Vice President Emmerson Mnangagwa officiates at the handover of motorbikes and office equipment donated by UNICEF to the Ministry of Justice, Legal and Parliamentary Affairs in Harare yesterday. Looking on are Permanent Secretary Virginia Mabhiza, UNICEF representative Reza Hossaini (Left) and Mr Erik Brogger Rasmussen from DANIDA. — (Picture by Tawanda Mudimu)

Vice President Emmerson Mnangagwa officiates at the handover of motorbikes and office equipment donated by UNICEF to the Ministry of Justice, Legal and Parliamentary Affairs in Harare yesterday. Looking on are Permanent Secretary Virginia Mabhiza, UNICEF representative Reza Hossaini (Left) and Mr Erik Brogger Rasmussen from DANIDA. — (Picture by Tawanda Mudimu)

Daniel Nemukuyu Senior Court Reporter—
THE poor can now access free legal services following the decentralisation of the operations of the Legal Aid Directorate (LAD) to all provinces and some districts in the country. The Government’s decision is in line with the Zimbabwe Agenda for Sustainable Socio-Economic Transformation (Zim-Asset), which makes access to justice a key component under the Social Services and Poverty Eradication cluster.

Vice President Emmerson Mnangagwa, who is also the overseer of the Ministry of Justice Legal and Parliamentary Affairs, said access to justice was an integral obligation under Zim-Asset. He said this as he received a donation of 13 motorcycles and office furniture from Unicef, which would be used by the LAD at provincial and district offices.

LAD has been in existence for the past 23 years, but the offices were only found in Harare and Bulawayo and those in the remote parts of the country could not access the services. Following the launch of Zim-Asset, Government has scaled up LAD’s operations and embarked on seeking funding for decentralisation to ensure all those in need get free legal aid.

VP Mnangagwa said the decentralisation of the LAD would improve the justice delivery system. “The Social Services and Poverty Eradication cluster (of Zim-Asset) has been identified as the major area where we think access to justice by the marginalised must be guaranteed.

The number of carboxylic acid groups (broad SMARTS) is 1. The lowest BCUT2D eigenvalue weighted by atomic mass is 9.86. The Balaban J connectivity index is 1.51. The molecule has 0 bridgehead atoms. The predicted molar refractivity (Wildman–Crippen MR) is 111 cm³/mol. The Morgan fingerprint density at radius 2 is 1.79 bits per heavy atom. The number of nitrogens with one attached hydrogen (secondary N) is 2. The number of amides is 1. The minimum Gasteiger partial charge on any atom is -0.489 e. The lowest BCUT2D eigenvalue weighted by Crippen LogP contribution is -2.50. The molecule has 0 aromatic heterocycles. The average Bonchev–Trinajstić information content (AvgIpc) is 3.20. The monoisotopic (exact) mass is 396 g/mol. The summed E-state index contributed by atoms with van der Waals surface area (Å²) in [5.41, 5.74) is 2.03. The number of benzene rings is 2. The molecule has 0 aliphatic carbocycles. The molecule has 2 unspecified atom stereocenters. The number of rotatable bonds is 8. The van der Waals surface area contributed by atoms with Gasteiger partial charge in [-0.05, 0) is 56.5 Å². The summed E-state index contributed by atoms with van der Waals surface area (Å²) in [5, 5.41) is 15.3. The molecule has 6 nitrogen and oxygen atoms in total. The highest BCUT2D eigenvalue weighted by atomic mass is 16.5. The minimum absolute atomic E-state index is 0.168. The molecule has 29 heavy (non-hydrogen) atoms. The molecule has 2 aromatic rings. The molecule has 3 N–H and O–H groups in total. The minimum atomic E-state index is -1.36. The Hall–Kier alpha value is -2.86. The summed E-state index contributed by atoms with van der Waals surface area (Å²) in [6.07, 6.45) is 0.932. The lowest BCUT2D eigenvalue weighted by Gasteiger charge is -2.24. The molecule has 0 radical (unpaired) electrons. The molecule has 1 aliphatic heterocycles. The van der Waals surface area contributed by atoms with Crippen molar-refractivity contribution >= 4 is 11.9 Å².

“It is for this reason that we have directed the Legal Aid Directorate to decentralise its services not only to provincial towns, but in the long term to all the districts wherever there is a Magistrates’ Court,” said VP Mnangagwa. VP Mnangagwa said that Government would recruit more lawyers to be deployed to the provinces.

He added that apart from Bulawayo and Harare, four more offices have so far been opened after the launch of Zim-Asset. “In the past two or three years, the Legal Aid Directorate has opened up offices in Gweru, Bulawayo, Masvingo, Mutare and Bindura. Office space has since been secured in Chinhoyi with a view to establishing an office there.

“It is the intention of the Directorate to move into Gwanda before year end,” he said. VP Mnangagwa hailed the ministry’s development partners for assisting Government to achieve its goals through funding. “On behalf of the Ministry of Justice, Legal and Parliamentary Affairs and the Government and the people of Zimbabwe, I wish to extend profound appreciation to Unicef for supporting our own endeavours in empowering our indigent litigants to access justice, especially at this point in time, when our Government is faced with economic challenges.

“In saying so, I would like to commend not only Unicef, but other UN family partners, EU and DANIDA whom I am informed, are also keen to intervene in improving the accessibility of our justice delivery system for our people, some of whom stay in far flung areas that are not easily accessible,” he said. VP Mnangagwa said he would continue engaging the treasury to avail more funds for the programme, while urging the co-operating partners to continue rendering assistance to ensure quality justice is accessed by all.

He also applauded the non-State groups of lawyers like the Legal Resources Foundation and Zimbabwe Women Lawyers Association for their crucial role in providing free legal services to those who cannot afford lawyers. In an interview, Justice, Legal and Parliamentary Affairs permanent secretary Mrs Virginia Mabhiza, said LAD would provide all the services offered by lawyers in private practice but there would be vetting of those who qualify to benefit.

“LAD is more of a Government law firm, which provides all the services that we get from private law firms,” Mrs Mabhiza said. She added that where there was conflict of interest, the Government lawyers would not assist. “For example, in cases where a group of people is challenging eviction from a piece of land by the Minister of Lands, who is the acquiring authority, as Government lawyers we cannot act against the minister, who is also our client,” she said.

The Ministry of Justice, Legal and Parliamentary Affairs received 13 motorcycles, 36 office wooden desks, eight reception desks, seven photocopiers, 44 swivel chairs, 37 metal cabinets, 15 benches for clients, 32 desktop computers, 16×500 gig hard drives and 40 visitors’ chairs.